In the last few years, any conflict taking place, whether in the Caucasus or the eastern Mediterranean, or even any diplomatic standoff between regional countries, spills over to the war in Syria, where no light is expected to be seen at the end of the tunnel anytime soon. Needless to say, the resolution of the Syrian conflict would be like bursting a bubble, since the disagreements between Turkey and Russia in Syria have the potential to poison the whole relationship, while a positive development could pave the way for the end of the other disputes between them.
Although Moscow has occasionally made smaller strikes in Idlib on groups that it considers radical, Monday’s attack was considered to be important for three reasons: It was the most violent breach of the cease-fire deal that Ankara and Moscow inked in March; it was a large strike very close to the Turkish border, which is unusual; and Russia and Turkey are also at odds in the Azeri-Armenian conflict.

The attack on Idlib includes hints and insights into the policies of the two countries vis-a-vis the Caucasus.

Sinem Cengiz

Following the Idlib strike, there are two further critical developments that are likely to influence Turkish-Russian relations in Syria and the wider region. First is the upcoming US presidential election, scheduled for Tuesday. The identity of who leads the US for the next four years will be crucial not only to Turkey, but also the entire region. In particular, US policies concerning the Syrian crisis are significant here. Every new administration means new relationships with foreign countries, which need to adjust their positions according to the change. This is what is called interdependence.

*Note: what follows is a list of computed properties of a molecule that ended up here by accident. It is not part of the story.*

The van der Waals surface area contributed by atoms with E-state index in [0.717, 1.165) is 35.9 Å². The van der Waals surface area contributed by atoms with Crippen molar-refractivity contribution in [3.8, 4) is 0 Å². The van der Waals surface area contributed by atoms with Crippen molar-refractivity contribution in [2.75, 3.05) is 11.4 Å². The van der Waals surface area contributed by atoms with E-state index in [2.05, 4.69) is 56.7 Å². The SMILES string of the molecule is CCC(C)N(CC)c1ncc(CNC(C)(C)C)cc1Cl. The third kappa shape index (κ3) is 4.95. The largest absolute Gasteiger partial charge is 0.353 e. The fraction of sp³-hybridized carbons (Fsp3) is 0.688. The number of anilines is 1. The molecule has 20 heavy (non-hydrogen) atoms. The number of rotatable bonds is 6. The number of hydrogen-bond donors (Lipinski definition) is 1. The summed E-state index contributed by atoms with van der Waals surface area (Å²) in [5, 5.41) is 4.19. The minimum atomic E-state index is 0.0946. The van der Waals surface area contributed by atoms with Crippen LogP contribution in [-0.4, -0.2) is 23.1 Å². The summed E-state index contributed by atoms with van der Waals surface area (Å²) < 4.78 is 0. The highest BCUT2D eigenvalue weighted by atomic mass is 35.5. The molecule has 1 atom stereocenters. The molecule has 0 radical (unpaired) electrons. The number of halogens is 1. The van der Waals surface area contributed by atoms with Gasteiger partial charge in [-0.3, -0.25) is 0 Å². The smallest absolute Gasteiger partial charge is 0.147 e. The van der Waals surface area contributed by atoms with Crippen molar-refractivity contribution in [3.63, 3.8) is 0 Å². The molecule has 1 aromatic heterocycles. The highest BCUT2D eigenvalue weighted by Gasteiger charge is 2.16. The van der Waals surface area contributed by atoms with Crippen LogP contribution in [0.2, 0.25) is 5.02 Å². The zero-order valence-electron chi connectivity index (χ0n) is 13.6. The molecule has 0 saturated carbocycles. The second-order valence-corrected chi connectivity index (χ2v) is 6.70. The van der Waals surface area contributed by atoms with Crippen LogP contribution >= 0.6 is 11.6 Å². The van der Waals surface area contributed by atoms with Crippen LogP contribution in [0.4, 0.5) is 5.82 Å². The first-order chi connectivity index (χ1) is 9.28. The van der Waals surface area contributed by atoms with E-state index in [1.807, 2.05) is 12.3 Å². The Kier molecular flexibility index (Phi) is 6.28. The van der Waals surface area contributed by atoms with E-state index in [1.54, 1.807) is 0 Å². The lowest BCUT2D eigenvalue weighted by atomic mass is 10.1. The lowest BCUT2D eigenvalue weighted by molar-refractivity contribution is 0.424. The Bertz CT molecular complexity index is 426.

Second is the increasing tension in the Caucasus. Moscow wants to have the only say in the Nagorno-Karabakh dispute, as it believes this crisis is happening in its backyard, where no foreign involvement should happen. Turkey is not an exception here. Moreover, Moscow has no interest in prolonging the conflict, which may undermine its influence in the area and pave the way for Western involvement.
However, Turkey feels it cannot stand by and watch this conflict from the sidelines. This stance was the basis of the bold Turkish power play in the Caucasus, related to both the regional and international contexts. In regional terms, Turkey’s involvement was very much related to the fact that Russia was already deeply involved with Syria and Ukraine and this could weaken its power in the Armenia-Azerbaijan dispute. In the international context, the EU and US have been busy with their own domestic environments, meaning there would be little — or even no — Western response to what has been happening in the Caucasus.
It would not be wrong to say that what happened in Syria on Monday was the obvious spillover effect of what is happening behind the scenes in the Caucasus between Turkey and Russia. A recalling of the joint action plan of the 2000s is, therefore, what is needed for Turkish-Russian relations.

  • Sinem Cengiz is a Turkish political analyst who specializes in Turkey’s relations with the Middle East. Twitter: @SinemCngz